In October, we hosted a session at the World Health Summit exploring how AI and digital health technologies can be leveraged without undermining human rights. Our incredible panel consisted of Peggy Hicks from the UN Human Rights Office, Dr. Greg Moore from Microsoft Health, John Olwal from Novartis, Nanjira Sambuli, Co-Chair of the Transform Health coalition, and Dr. Agnes Callamard, Secretary-General of Amnesty International, and it was moderated by Fondation Botnar’s CEO, Stefan Germann. On the occasion of Human Rights Day tomorrow, we are looking back at the session and reflecting on priorities for equitable AI and digital transformation moving forward.
The panelists explored how digital health provides tremendous opportunities to accelerate progress towards achieving Sustainable Development Goal 3. We also to need to carefully – and urgently – make sure that human rights are respected. Robust health data governance principles, inclusive dialogue, and bridging the digital divide will be critical for digital health transformation to respect and protect human rights.
Watch the full panel discussion and read about our key takeaways below.
The conversation was incredibly insightful and some of our takeaways include for diverse partners to act on the digital divide, the importance of fostering an inclusive dialogue, and to implement accountability mechanisms to protect human rights in the digital sphere.
1. The digital divide is real, and we need to act now.
Internet connectivity and access to information is available to more people than ever before. However, access to the internet is far from universal, and especially limited in many low-and middle-income countries. We need to carefully watch growing inequalities between demographics and create digital health opportunities for all.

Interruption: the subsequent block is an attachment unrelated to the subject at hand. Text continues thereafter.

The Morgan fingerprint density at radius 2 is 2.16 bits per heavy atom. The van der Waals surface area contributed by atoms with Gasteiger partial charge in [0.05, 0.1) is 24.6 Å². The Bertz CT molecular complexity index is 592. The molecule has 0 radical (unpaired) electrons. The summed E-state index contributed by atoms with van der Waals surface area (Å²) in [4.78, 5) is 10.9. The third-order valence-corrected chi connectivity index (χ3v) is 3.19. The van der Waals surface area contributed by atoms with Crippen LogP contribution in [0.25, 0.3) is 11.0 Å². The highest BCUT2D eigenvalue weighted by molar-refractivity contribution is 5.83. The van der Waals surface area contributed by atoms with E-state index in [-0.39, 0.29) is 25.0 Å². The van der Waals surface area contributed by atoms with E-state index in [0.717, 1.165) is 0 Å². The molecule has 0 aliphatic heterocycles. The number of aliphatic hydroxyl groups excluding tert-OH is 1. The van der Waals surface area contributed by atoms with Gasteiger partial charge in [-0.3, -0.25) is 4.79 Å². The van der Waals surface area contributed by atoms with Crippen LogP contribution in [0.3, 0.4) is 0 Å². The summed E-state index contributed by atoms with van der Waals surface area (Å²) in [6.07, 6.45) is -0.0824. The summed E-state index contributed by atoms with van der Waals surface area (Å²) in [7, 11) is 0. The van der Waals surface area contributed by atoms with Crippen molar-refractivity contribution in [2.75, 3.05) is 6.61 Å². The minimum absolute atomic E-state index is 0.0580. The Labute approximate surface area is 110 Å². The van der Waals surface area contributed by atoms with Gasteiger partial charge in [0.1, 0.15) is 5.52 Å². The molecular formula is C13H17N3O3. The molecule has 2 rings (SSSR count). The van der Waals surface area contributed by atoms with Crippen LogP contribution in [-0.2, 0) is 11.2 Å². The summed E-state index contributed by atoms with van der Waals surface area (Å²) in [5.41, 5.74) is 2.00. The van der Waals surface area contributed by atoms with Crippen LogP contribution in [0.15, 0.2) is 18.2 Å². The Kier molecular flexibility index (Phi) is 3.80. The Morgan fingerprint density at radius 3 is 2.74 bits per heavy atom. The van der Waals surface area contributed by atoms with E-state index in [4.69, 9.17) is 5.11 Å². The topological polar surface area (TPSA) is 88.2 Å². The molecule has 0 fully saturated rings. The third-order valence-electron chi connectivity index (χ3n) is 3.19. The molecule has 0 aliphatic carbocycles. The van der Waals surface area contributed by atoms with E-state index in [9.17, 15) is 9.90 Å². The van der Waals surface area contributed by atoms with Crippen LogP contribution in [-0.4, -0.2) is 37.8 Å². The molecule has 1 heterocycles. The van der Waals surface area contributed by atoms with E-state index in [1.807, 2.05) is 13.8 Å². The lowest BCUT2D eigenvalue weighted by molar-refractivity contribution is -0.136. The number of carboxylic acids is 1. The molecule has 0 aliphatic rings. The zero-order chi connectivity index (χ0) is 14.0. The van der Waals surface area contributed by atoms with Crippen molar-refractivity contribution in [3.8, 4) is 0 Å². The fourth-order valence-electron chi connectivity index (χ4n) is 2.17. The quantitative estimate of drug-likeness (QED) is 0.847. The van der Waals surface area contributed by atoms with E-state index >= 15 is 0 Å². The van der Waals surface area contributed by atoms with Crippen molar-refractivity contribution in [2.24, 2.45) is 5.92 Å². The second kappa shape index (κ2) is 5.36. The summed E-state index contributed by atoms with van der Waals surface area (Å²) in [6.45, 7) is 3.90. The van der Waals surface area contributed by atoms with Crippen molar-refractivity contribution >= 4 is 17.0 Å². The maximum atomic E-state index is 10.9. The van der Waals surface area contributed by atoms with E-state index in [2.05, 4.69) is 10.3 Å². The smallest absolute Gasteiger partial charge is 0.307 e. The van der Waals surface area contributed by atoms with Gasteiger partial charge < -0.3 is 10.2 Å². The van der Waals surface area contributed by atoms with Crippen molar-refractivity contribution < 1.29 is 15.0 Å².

We need diverse partners to get involved to reduce this gap, addressing both supply as well as demand. Thorough infrastructural and contextual analyses should be conducted before rolling out digital health technologies to make sure they will work in their specific contexts; we must consider the demographic differences and who has access to phones and other digital devices to take advantage of digital health opportunities. As technologies spread and become increasingly important, unfair and unequal distribution of access as well as of the resulting health and socioeconomic benefits will lead to significant political, socioeconomic, and cultural challenges.
2. We need an inclusive dialogue and diverse actors.
A space for dialogue and collaboration on human rights in AI and digital will be important for the responsible and ethical development and use of these technologies. Critical initiatives and a stronger voice for civil-society organisations are needed. The recently launched public consultations on health data governance principles by Transform Health are a good example: To ensure legitimacy and broad-based ownership, the principles were developed and driven by civil society through an inclusive, participatory and consultative process of regional workshops.
Diverse perspectives need to be at the centre of this conversation: from communities in low, middle and high income countries, to policy makers, funders, private sector representatives and tech entrepreneurs, patients and health workers, ethicists and rights experts, and many more across the globe.
3. Accountability to protect human rights in AI and digital.
Both private and public actors need to be held accountable to human rights standards. This entails, for example, comprehensive aforementioned efforts toward ensuring that health data is collected and used in an effective, but precautionary manner. But a human-rights respecting digital transformation goes beyond health data governance and we need more holistic human rights impact assessments to be integrated across the lifecycle of digital technology in healthcare. Such assessments would help to avoid and mitigate the risks of human rights not being respected in digital health.
Last week during Digital Health Week we were proud to announce that over the next three years, Fondation Botnar is committing to allocate CHF 25 million to a new portfolio of work, including programs, policy, advocacy and partnerships, at the intersection of human rights and digital health. We are determined to ensure that digital health interventions address health inequalities among young people and promote human and child rights-based governance of the use of digital data and platforms, and artificial intelligence. We are excited to also continue this conversation with Devex on Instagram on Friday, 10 December. Together with three inspiring youth activists and experts, we’ll explore how the digital space is affecting human rights. Join us here.